# Subgroup detection in linear growth curve models

New arXiv working paper showing how generalized linear mixed effects model (GLMM) trees, along with their R implementation in the glmertree package, can be used to identify subgroups with differently shaped trajectories in linear growth curve models.

## Citation

Marjolein Fokkema, Achim Zeileis (2023). “Subgroup Detection in Linear Growth Curve Models with Generalized Linear Mixed Model (GLMM) Trees.” *arXiv.org E-Print Archive* arXiv:2309.05862 [stat.ME]. doi:10.48550/arXiv.2309.05862

## Abstract

Growth curve models are popular tools for studying the development of a response variable within subjects over time. Heterogeneity between subjects is common in such models, and researchers are typically interested in explaining or predicting this heterogeneity. We show how generalized linear mixed effects model (GLMM) trees can be used to identify subgroups with differently shaped trajectories in linear growth curve models. Originally developed for clustered cross-sectional data, GLMM trees are extended here to longitudinal data. The resulting extended GLMM trees are directly applicable to growth curve models as an important special case. In simulated and real-world data, we assess the performance of the extensions and compare against other partitioning methods for growth curve models. Extended GLMM trees perform more accurately than the original algorithm and LongCART, and similarly accurate as structural equation model (SEM) trees. In addition, GLMM trees allow for modeling both discrete and continuous time series, are less sensitive to (mis-)specification of the random-effects structure and are much faster to compute.

## Software

https://CRAN.R-project.org/package=glmertree

## Illustration

As an example, heterogeneity of science ability trajectories among a sample of 250 children is analyzed. The data are from the Early Childhood Longitudinal Study-Kindergarten (ECLS-K) class of 1998-1999 in the USA. Assessments took place from kindergarten in 1998 through 8th grade in 2007. Here we focus on assessments from kindergarten, 1st, 3rd, 5th, and 8th grade. The time since kindergarten was scaled to the number of months to the power of 2/3 in order to obtain approximately linear trajectories.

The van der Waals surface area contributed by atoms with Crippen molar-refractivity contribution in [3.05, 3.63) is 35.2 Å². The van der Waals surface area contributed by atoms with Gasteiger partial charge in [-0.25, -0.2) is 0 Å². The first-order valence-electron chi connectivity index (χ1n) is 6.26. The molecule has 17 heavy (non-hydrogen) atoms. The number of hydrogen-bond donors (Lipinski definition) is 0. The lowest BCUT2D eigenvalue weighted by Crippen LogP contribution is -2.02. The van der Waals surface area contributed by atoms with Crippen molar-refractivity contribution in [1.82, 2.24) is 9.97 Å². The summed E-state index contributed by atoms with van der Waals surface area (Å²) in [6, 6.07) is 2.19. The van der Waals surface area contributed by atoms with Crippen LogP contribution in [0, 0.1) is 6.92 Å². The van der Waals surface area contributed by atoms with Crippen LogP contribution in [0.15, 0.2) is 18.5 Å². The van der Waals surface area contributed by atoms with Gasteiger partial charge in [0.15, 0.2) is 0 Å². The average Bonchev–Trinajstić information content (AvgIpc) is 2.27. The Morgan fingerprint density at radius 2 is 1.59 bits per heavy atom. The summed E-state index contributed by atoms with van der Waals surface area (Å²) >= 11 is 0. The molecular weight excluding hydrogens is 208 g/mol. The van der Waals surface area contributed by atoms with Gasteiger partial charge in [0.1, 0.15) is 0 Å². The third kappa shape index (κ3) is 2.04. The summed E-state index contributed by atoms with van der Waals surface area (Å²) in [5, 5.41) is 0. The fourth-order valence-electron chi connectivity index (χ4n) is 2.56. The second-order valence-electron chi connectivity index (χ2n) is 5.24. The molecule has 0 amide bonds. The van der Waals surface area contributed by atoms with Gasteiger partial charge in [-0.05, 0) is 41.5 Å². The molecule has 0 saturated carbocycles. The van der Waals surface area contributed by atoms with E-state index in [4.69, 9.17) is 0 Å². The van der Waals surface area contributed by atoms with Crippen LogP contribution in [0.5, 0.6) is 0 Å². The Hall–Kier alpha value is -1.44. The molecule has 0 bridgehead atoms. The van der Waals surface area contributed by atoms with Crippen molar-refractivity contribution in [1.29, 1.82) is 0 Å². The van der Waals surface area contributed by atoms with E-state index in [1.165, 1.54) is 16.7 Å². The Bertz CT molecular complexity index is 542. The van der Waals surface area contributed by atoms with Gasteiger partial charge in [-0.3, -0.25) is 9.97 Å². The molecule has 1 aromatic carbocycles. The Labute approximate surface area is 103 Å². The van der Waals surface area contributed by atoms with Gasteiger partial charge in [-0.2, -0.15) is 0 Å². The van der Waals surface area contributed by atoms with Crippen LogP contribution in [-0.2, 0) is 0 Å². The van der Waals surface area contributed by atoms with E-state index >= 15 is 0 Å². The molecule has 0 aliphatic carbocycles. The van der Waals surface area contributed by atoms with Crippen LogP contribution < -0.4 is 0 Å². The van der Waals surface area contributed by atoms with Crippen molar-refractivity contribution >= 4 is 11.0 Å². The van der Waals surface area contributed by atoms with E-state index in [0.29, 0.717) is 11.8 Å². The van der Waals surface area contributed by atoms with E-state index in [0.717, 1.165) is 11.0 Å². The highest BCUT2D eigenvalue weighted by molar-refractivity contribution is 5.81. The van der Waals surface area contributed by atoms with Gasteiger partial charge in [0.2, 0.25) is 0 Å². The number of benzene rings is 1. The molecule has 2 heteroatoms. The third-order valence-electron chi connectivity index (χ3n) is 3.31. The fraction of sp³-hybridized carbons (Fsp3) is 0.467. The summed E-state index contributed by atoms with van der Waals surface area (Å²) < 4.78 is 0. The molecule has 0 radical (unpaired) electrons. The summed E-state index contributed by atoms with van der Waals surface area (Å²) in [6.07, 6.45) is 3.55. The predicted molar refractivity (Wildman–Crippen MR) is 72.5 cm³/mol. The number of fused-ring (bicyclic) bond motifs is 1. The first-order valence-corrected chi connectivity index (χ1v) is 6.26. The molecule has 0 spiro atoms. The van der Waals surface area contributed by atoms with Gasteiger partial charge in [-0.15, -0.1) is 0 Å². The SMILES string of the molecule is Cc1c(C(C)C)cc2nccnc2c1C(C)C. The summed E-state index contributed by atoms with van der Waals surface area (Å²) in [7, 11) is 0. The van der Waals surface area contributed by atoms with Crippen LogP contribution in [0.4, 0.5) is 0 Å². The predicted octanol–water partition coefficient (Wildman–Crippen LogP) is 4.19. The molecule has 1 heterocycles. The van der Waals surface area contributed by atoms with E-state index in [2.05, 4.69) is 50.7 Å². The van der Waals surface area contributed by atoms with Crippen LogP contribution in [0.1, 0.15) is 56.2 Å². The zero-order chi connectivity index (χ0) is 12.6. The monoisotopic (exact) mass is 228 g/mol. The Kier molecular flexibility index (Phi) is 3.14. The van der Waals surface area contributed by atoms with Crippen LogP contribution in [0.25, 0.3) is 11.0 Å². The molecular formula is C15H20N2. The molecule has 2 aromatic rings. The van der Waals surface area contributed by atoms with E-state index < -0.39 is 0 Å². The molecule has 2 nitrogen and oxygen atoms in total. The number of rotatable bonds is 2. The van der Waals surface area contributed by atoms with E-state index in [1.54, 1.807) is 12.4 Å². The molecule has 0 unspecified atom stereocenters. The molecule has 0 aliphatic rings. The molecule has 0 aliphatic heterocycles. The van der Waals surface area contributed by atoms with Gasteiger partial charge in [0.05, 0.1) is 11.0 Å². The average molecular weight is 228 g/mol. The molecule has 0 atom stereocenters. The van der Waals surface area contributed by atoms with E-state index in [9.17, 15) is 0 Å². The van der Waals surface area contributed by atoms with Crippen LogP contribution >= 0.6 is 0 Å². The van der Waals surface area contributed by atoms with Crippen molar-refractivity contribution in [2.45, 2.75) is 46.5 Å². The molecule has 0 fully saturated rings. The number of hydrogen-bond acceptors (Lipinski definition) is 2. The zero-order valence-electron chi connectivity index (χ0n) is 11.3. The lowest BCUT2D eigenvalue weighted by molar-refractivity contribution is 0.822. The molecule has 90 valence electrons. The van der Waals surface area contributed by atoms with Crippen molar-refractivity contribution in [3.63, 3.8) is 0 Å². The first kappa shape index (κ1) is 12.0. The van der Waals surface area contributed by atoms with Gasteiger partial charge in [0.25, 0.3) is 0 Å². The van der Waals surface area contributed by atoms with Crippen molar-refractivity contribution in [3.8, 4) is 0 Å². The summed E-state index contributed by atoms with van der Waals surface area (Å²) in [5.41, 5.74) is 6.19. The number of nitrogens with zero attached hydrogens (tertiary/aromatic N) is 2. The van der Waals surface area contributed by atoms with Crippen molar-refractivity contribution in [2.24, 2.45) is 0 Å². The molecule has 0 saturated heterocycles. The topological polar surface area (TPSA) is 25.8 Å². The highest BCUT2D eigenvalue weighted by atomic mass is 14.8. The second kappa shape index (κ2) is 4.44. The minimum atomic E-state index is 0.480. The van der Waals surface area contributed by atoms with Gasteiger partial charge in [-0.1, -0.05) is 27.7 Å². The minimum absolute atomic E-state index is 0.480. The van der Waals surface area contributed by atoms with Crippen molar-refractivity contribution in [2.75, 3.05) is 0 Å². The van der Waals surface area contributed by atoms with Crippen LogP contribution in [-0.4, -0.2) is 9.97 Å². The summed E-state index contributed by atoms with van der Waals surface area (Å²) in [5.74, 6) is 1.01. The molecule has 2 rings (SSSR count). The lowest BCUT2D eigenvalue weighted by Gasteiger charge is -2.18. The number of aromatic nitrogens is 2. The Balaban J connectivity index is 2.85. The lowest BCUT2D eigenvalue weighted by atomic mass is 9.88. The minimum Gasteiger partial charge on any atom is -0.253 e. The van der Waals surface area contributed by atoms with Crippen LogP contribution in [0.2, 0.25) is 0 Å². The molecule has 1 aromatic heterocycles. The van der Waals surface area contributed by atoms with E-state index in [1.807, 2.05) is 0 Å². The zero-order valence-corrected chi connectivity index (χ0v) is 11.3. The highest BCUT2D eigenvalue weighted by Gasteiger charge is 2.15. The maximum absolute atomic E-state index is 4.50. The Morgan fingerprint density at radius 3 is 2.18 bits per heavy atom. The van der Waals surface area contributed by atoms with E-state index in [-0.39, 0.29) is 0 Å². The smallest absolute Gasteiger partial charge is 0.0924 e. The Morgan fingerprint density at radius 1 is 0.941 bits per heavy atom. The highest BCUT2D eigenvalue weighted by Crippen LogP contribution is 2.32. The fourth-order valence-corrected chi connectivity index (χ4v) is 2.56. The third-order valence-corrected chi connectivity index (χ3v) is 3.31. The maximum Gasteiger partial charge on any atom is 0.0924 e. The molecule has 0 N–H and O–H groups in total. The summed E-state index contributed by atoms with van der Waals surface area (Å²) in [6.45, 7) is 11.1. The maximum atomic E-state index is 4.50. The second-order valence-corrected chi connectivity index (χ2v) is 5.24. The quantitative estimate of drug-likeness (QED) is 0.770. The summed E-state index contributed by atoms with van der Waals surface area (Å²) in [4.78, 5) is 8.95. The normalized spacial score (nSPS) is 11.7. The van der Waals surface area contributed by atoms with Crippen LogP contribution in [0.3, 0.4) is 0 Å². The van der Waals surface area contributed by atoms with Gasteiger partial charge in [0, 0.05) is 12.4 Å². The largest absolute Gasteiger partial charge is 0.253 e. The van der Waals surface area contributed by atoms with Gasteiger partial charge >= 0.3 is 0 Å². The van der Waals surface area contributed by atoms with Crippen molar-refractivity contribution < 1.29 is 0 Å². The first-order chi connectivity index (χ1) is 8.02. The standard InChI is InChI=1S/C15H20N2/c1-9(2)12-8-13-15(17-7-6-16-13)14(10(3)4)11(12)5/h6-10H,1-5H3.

A linear mixed-effect model tree is used to detect heterogeneity in a linear model for the growth of science ability over time. This employs a random intercept for each individual in order to account for the longitudinal nature of the data. The tree tests for differences in the baseline science abilities (i.e., the fixed-effect intercepts of the growth curve models) as well as the growth over time (i.e., the corresponding fixed-effect slopes), using eleven socio-demographic and behavioral characteristics of the children, assessed at baseline, as potential splitting variables.

The plot below shows the resulting tree which identifies socio-economic status (SES), gross motor skills (GMOTOR), and internalizing problems (INTERN) as the splitting variables. The x-axes represent the number of months after the baseline assessment, y-axes represent science ability. Gray lines depict observed individual trajectories, red lines depict average growth curve within each terminal node, as estimated with a linear mixed-effect model comprising node-specific fixed effects of time and a random intercept with respect to individuals. The table presents numerical estimates of fixed intercepts and slopes.

Five subgroups are identified, corresponding to the terminal nodes of the tree, each with a different estimate of the fixed intercept and slope. Groups of children with higher SES also have higher intercepts, indicating higher average science ability. The group of children with lower SES (node 2) is further split based on gross motor skills, with higher motor skills resulting in a higher intercept. The group of children with intermediate levels of SES (node 6) is further split based on internalizing problems, with lower internalizing problems resulting in a higher intercept. The two groups (or nodes) with higher intercepts also have higher slopes, indicating that children with higher ability also gain more ability over time.